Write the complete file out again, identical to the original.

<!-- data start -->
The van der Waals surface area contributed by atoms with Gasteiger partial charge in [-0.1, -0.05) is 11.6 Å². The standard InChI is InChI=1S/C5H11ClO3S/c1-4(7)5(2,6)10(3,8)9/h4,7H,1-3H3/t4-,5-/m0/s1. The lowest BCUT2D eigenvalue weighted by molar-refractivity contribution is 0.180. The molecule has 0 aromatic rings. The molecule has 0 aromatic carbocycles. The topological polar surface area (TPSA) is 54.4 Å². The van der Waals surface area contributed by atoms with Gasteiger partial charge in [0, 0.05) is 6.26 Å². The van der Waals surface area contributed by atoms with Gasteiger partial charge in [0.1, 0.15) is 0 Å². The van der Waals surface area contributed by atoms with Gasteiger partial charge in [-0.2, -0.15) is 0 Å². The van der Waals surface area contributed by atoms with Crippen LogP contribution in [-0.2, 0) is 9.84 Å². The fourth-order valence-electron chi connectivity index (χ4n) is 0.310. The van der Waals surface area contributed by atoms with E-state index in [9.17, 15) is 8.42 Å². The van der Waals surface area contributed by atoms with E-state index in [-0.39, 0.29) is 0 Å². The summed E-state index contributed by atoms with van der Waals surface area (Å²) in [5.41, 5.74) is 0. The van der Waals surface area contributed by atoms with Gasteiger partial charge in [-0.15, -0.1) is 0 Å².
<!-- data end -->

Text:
The van der Waals surface area contributed by atoms with Gasteiger partial charge in [-0.1, -0.05) is 11.6 Å². The standard InChI is InChI=1S/C5H11ClO3S/c1-4(7)5(2,6)10(3,8)9/h4,7H,1-3H3/t4-,5-/m0/s1. The lowest BCUT2D eigenvalue weighted by molar-refractivity contribution is 0.180. The molecule has 0 aromatic rings. The molecule has 0 aromatic carbocycles. The topological polar surface area (TPSA) is 54.4 Å². The van der Waals surface area contributed by atoms with Gasteiger partial charge in [0, 0.05) is 6.26 Å². The van der Waals surface area contributed by atoms with Gasteiger partial charge in [0.1, 0.15) is 0 Å². The van der Waals surface area contributed by atoms with Gasteiger partial charge in [-0.2, -0.15) is 0 Å². The van der Waals surface area contributed by atoms with Crippen LogP contribution in [-0.2, 0) is 9.84 Å². The fourth-order valence-electron chi connectivity index (χ4n) is 0.310. The van der Waals surface area contributed by atoms with E-state index in [9.17, 15) is 8.42 Å². The van der Waals surface area contributed by atoms with E-state index in [-0.39, 0.29) is 0 Å². The summed E-state index contributed by atoms with van der Waals surface area (Å²) in [5.41, 5.74) is 0. The van der Waals surface area contributed by atoms with Gasteiger partial charge in [-0.15, -0.1) is 0 Å².